Friday, September 23, 2005
The preceding is a summary slide from a deck I am using to clarify my own approach to methodology. It is a synthesis of recommendations from the CHAOS report, Alistair Cockburn, and my own experience.
Essentially, I mapped out the lists of "main things," or critical success factors, provided by CHAOS and Mr. Cockburn, and also made my own list. Then I went through an exercise of correlating and consolidating. This is where I ended up.
I think this checklist provides a concise, strategic guide for improving a project's chance of success. More useful still would be individual guides that provide tactical guidance for each of these, probably mapped against key project variables (like Alistair's team size and safety). I'll get right on this in my free time.
I also think it would be interesting to check this list against other similar lists from other modern methodologies like RUP, XP, etc. Rhythm, presented to the DJUG by Brian Boelsterli, looks like an interesting framework that might also have similar factors to consider.
Friday, September 09, 2005
In this post, I continue my analysis of rapid prototyping for Java Web apps. I see a few essential ingredients necessary for rapid prototyping:
- Fast and simple development of pages and page flow: must be able to easily create pages, get parameters from a submission, do business stuff, go to the next page, and present dynamic data--without manually touching 12 different files.
- Automation of basic CRUD activities: Even in complex apps, so much code fits a basic CRUD template. It is extremely helpful to be able to automate the first cut at this, by specifying model information once in the database, the code, or a neutral spec.
- Quick develop/run cycles: If it takes 45 seconds to see a change to the width of a text field, rapid prototyping is in trouble.
- Extensibility: Whatever cool automatic stuff is done for us, we need to be able deviate from the happy path and customize stuff.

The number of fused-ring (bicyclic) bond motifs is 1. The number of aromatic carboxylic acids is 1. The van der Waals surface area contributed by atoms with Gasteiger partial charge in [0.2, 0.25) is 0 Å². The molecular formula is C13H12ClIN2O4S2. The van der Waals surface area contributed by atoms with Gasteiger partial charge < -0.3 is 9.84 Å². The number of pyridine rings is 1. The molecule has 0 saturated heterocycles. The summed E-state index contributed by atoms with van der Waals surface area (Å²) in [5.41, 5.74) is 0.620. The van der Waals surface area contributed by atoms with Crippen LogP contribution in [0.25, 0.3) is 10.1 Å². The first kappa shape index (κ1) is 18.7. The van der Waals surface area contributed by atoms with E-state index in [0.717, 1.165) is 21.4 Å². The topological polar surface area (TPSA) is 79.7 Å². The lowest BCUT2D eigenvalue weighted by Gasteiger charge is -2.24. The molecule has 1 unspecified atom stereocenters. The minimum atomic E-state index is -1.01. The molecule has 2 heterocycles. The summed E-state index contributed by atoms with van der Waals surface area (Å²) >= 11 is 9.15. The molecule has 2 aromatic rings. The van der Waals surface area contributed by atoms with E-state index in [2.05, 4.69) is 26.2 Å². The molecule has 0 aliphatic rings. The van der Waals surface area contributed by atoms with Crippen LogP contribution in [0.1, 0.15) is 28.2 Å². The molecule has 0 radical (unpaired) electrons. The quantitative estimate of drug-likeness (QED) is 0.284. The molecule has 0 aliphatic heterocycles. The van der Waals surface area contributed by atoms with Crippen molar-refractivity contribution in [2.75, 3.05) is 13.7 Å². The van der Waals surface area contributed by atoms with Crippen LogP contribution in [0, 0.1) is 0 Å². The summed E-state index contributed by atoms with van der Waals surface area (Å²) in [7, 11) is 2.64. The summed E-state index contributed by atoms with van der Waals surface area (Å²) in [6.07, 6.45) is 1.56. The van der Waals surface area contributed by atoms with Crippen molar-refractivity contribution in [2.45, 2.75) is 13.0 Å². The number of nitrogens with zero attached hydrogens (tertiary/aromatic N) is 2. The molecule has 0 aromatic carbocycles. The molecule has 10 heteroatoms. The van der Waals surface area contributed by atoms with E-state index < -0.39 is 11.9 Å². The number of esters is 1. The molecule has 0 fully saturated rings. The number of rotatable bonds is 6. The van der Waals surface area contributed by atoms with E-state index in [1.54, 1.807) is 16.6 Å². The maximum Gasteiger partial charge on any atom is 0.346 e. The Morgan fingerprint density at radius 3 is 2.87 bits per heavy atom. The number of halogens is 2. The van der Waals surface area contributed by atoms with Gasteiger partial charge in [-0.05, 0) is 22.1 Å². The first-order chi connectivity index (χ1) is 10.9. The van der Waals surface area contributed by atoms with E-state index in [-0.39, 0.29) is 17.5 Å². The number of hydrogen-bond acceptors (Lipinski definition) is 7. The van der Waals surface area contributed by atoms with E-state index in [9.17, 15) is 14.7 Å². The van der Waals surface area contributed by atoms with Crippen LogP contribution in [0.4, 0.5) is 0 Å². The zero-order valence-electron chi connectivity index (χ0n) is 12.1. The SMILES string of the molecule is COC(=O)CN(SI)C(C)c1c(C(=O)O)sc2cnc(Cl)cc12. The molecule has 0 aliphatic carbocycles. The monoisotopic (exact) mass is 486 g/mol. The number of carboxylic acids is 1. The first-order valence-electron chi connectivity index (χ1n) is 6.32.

- Anything else I am missing?
Are there Java technologies that allow developers to skip the enterprise stuff initially, and add it in later with a little refactoring?
- JSPs with code in the pages (or Velocity templates w/out the MVC, etc.): Good for 1 & 3, but ignores 2.
- IDE / Graphical tools: E.g. Java Studio Creator (is there a comparable Eclipse plugin?).
- Rife framework:
- Trails framework:
- Model Driven tools: I looked at AndroMDA a while back, and I don't remember it striking me as a tool for rapid prototyping. But it is probably worth another look. Since I started this post, I have come across Gorilla Logic, which looks very intriguing.
Are non-Java tools, e.g. Ruby/RAILs, that allow for development that is so inexpensive that we are willing to throw the prototype away?
- RAILS claims a 10x productivity advantage over J2EE, and judging by their demo it is at least that. So even if Ruby CGI is insufficient for Enterprise requirements, you can create a throw-away that is worth the effort.
To Be Continued...
In the wild and whacky early days of Web development, it seemed that we got the functional requirements right, but then endured hell when our applications didn't perform or missed the mark on non-functional requirements. Why? Because we did very minimal requirements and immediately dived into scripting pages, essentially rapid prototyping. Now, as I see it, the Web world has inverted this situation: we have to do more requirements because it is more expensive to get working code in front of the user, but the technologies are more robust. I contend that, in general, it has become more difficult to get the functionality right, and that we now have applications that are often over-engineered.
I'd like to figure out how to re-introduce rapid prototyping into the realm of Java Web development. Here is what I think I need to figure out:
- I see a few essential ingredients necessary for rapid prototyping: Fast and simple development of presentation code, automation of basic CRUD activities, and quick develop/run cycles. What else?
- Are there Java technologies that allow developers to skip the enterprise stuff initially, and add it in later with a little refactoring?
- Are non-Java tools, e.g. Ruby/RAILs, that allow for development that is so inexpensive that we are willing to throw it away?